In the second report, Carlos Bustamante, an assistant professor of biological statistics and computational biology at Cornell University, looked at DNA from European-Americans and black Americans.
The researchers looked at 10,000 genes in 15 black Americans and 20 European-Americans, all of whom were healthy.
"Across all the individuals, we found almost 40,000 DNA sites that varied. The African-American sample [had] more variations than the European-American sample, which is consistent with previous work showing higher levels of overall genetic diversity in African-Americans," Bustamante said.
This finding suggests that only a subset of diversity was present in the founding populations of Europe, Bustamante said, adding, "We refer to this as a population bottleneck."
Bustamante's team found that the proportion of mutations that are associated with risk for disease is higher in the European-American population. "This is consistent with evolutionary theory that mutations may undergo slightly relaxed natural selection in bottleneck populations," he said.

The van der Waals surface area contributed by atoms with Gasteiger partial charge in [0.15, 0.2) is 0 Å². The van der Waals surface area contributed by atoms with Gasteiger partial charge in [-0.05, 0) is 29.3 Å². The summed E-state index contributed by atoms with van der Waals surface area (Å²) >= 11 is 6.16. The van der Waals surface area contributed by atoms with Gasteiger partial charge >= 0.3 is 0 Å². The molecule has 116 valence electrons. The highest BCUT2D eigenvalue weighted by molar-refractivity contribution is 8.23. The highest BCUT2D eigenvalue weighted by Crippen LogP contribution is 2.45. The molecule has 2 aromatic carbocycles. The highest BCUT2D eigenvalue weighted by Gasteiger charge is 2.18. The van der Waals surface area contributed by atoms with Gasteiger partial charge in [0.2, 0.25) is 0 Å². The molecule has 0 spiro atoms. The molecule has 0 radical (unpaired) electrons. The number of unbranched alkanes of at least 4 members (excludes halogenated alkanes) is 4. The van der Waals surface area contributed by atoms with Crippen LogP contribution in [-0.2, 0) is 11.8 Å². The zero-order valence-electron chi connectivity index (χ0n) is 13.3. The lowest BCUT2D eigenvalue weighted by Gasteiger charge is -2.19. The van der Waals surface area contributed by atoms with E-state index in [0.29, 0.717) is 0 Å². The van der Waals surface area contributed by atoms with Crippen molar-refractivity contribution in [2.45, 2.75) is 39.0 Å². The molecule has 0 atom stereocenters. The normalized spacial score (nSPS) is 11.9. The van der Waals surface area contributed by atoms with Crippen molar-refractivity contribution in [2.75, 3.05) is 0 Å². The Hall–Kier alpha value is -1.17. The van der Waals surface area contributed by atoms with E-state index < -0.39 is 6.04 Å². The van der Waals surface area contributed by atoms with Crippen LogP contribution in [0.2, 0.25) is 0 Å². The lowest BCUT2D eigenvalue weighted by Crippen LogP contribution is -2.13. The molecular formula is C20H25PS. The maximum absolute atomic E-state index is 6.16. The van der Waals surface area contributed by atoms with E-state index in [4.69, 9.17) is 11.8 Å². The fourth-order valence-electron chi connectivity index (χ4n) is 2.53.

All the individuals in the study had about 400 mutations that may be linked to disease, Bustamante said.
How these mutations affect human health isn't known, Bustamante added. "Efforts to do sequencing to look at individuals [with] and without disease will likely find rare mutations that may be contributing to disease," he said.
Last month, it was announced that the genomes of 1,000 people worldwide will be mapped in what scientists are calling the most detailed and medically relevant look at human genetic variation ever conducted.
The 1,000 Genomes Project will receive major support from the U.S. National Human Genome Research Institute (NHGRI), the Wellcome Trust Sanger Institute in England, and the Beijing
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